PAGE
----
Shadow effects, a picture’s basic ingredient, have always enjoyed an indisputable success: a source of light, some gestures evoking shadows on a screen opposite arousing the imagination of young and old… and Bob’s your uncle! “Seditious toys” and canes with knobs shaped in a certain way would produce surprising silhouettes, once their shadows were projected! Cut-outs, whether negatives or positives, or even little shadow theatres all enjoyed their moments of glory, and the Asians were particularly gifted in this field.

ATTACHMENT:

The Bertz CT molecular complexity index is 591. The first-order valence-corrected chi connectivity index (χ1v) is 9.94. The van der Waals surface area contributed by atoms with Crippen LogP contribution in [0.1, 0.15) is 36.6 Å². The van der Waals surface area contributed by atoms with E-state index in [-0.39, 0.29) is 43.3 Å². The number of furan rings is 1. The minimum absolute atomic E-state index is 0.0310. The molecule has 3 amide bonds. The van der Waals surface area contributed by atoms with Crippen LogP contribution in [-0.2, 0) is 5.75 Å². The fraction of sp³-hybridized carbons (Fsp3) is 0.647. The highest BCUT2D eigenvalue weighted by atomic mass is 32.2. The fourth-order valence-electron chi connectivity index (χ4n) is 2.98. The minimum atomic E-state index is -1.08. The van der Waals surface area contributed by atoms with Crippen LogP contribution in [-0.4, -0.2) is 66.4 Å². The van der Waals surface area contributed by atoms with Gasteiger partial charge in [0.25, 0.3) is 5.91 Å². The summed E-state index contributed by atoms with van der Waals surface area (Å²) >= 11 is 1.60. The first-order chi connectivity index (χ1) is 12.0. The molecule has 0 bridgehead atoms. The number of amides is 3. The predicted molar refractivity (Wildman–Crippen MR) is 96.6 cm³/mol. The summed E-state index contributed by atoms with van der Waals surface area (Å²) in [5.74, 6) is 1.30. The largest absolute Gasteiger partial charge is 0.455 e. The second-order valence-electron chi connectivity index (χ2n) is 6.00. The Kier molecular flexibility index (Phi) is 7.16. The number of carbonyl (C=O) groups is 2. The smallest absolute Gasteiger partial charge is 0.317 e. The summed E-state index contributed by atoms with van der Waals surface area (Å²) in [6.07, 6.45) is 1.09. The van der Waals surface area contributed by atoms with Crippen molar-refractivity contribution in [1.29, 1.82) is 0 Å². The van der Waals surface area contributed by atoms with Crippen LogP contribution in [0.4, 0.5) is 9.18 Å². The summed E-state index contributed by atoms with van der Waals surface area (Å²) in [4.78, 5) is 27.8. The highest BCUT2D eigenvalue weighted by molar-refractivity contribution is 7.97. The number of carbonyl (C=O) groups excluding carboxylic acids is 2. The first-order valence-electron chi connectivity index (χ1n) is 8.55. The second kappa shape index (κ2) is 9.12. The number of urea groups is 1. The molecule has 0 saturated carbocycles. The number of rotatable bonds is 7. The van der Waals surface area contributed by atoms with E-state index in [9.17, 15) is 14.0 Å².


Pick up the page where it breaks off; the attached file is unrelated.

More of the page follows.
Drawing silhouettes using this same principle, or outline portraits of one’s circle of friends and relatives was very fashionable during this period, and a machine designed for this purpose was even invented in 1783 by Johann Caspar Lavater, Swiss author of a treatise entitled “Essais de physionomie” (“Essays on Facial Appearance”), published in 1789. He invited artists and sketchers to “reveal man’s inner self through his outer appearance, to perceive him by means of certain natural signs, which are not immediately apparent to the senses”.